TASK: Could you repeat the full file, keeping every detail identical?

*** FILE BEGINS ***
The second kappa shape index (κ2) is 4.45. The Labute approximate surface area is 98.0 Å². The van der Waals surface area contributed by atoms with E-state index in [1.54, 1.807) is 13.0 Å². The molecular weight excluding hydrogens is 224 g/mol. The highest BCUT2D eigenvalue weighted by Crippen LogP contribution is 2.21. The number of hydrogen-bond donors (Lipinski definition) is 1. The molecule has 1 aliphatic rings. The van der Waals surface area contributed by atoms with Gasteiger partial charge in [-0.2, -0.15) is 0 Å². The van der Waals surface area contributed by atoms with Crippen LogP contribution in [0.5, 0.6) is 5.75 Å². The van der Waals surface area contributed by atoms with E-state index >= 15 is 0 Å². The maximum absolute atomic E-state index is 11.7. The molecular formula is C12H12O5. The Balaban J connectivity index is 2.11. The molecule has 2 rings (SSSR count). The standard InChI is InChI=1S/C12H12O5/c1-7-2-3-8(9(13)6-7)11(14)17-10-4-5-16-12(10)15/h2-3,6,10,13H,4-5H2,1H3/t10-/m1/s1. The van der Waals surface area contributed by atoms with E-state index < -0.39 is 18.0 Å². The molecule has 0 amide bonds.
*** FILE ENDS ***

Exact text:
The second kappa shape index (κ2) is 4.45. The Labute approximate surface area is 98.0 Å². The van der Waals surface area contributed by atoms with E-state index in [1.54, 1.807) is 13.0 Å². The molecular weight excluding hydrogens is 224 g/mol. The highest BCUT2D eigenvalue weighted by Crippen LogP contribution is 2.21. The number of hydrogen-bond donors (Lipinski definition) is 1. The molecule has 1 aliphatic rings. The van der Waals surface area contributed by atoms with Gasteiger partial charge in [-0.2, -0.15) is 0 Å². The van der Waals surface area contributed by atoms with Crippen LogP contribution in [0.5, 0.6) is 5.75 Å². The van der Waals surface area contributed by atoms with E-state index >= 15 is 0 Å². The maximum absolute atomic E-state index is 11.7. The molecular formula is C12H12O5. The Balaban J connectivity index is 2.11. The molecule has 2 rings (SSSR count). The standard InChI is InChI=1S/C12H12O5/c1-7-2-3-8(9(13)6-7)11(14)17-10-4-5-16-12(10)15/h2-3,6,10,13H,4-5H2,1H3/t10-/m1/s1. The van der Waals surface area contributed by atoms with E-state index < -0.39 is 18.0 Å². The molecule has 0 amide bonds.